Yale is launching a new university-wide center for innovative thinking. The center’s mission will be to inspire students from diverse backgrounds and disciplines to seek innovative ways to solve real-world problems.
Housed in a new building on Becton Plaza near the Center for Engineering Innovation and Design (CEID), the center will comprise more than 10,000 square feet of dedicated space for innovation programming. Together with the CEID’s maker space, it will serve as the anchor for a vibrant corridor of discovery, creation, and new ideas at the heart of the university.
The center is the next step in realizing President Peter Salovey’s goal to “provide an unsurpassed campus learning environment that cultivates innovators, leaders, pioneers, creators, and entrepreneurs in all fields and for all sectors of society.”
“Innovative thinking is fundamental to a liberal arts education, whether you study engineering or art history,” said Salovey ’86 Ph.D. “By fostering this important skill, the new center will be a vital contributor to Yale’s mission of educating leaders and improving the world.”
The center, funded by gifts from anonymous donors, will be open to all students in all schools across the university. It will offer programming, both formal and informal, ranging from alumni talks to student meet-ups to hackathons. Some existing programs will move into the new center, including some of the student-focused programs of the Yale Entrepreneurial Institute (YEI).
The center will not offer courses for credit, but it will provide workshops and short skill-based classes.
“We don’t want the center to recreate the curriculum we already have in Yale College and the professional schools,” said Provost Ben Polak. “For example, Yale School of Management (SOM) has an exciting new Program on Entrepreneurship. The School of Engineering & Applied Science, Yale Law School, and many of our other schools have courses that hone problem-solving and promote innovative thinking. This center will provide another avenue for students to develop and practice what they are learning in their courses.”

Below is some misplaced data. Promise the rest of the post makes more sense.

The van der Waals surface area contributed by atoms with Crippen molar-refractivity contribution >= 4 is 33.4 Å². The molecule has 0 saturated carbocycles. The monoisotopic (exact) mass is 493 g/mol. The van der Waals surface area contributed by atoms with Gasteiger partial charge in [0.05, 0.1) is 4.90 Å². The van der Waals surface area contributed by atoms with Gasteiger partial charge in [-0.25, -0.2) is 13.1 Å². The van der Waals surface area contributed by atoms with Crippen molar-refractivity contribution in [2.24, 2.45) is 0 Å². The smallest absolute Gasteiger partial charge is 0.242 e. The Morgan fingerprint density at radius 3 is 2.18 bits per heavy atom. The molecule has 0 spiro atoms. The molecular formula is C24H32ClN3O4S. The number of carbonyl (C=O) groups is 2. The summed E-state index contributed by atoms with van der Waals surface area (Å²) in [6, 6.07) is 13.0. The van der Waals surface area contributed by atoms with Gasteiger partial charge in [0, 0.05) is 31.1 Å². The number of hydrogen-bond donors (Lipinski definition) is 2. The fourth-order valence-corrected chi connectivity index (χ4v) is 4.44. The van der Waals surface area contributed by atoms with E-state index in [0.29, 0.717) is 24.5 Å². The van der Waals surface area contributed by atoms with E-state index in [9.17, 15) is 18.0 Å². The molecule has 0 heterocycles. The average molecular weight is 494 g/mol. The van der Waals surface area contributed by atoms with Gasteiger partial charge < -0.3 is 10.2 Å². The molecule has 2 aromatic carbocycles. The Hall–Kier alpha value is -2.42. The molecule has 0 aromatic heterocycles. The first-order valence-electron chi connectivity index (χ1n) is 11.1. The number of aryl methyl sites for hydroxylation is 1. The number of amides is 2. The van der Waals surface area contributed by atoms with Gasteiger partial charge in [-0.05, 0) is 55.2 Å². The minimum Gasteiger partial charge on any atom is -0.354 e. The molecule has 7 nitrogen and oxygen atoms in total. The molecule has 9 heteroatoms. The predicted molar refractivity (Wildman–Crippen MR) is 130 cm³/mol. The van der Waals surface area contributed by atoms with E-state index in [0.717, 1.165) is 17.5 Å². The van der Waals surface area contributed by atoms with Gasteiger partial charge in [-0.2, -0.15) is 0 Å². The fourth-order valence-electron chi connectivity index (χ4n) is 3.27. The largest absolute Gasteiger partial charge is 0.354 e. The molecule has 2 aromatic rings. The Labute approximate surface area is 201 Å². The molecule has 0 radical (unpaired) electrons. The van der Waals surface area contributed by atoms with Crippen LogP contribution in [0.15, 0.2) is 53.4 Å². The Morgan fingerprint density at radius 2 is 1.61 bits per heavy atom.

Diversity — of participating schools, disciplines, and academic interests, as well as of gender, race and ethnicity, socioeconomic class, or disability — will be an explicit part of the center’s mission. A dedicated fund will support new initiatives that encourage participation by underrepresented groups, as well as providing stable support for existing programs and organizations.
A member of the Yale faculty will be appointed as a part-time faculty director for the center, and the university will conduct a nationwide search for an executive director to oversee the center’s day-to-day operations. Yale welcomes candidates for this role with significant innovation experience in any sector, including involvement in for-profit or non-profit startup ventures. Staff program coordinators, postgraduate fellows, and alumni mentors will support the center’s operations, organize programs and events, and mentor and advise students.
The center’s location, at a strategic campus intersection, positions it near Pauli Murray and Benjamin Franklin colleges, the Schwarzman Center, engineering and computer science, Yale Law School, Yale SOM, and Science Hill.
“By placing the new center on Becton Plaza right next to the CEID,” Polak said, “we hope to increase the buzz of innovative activity.”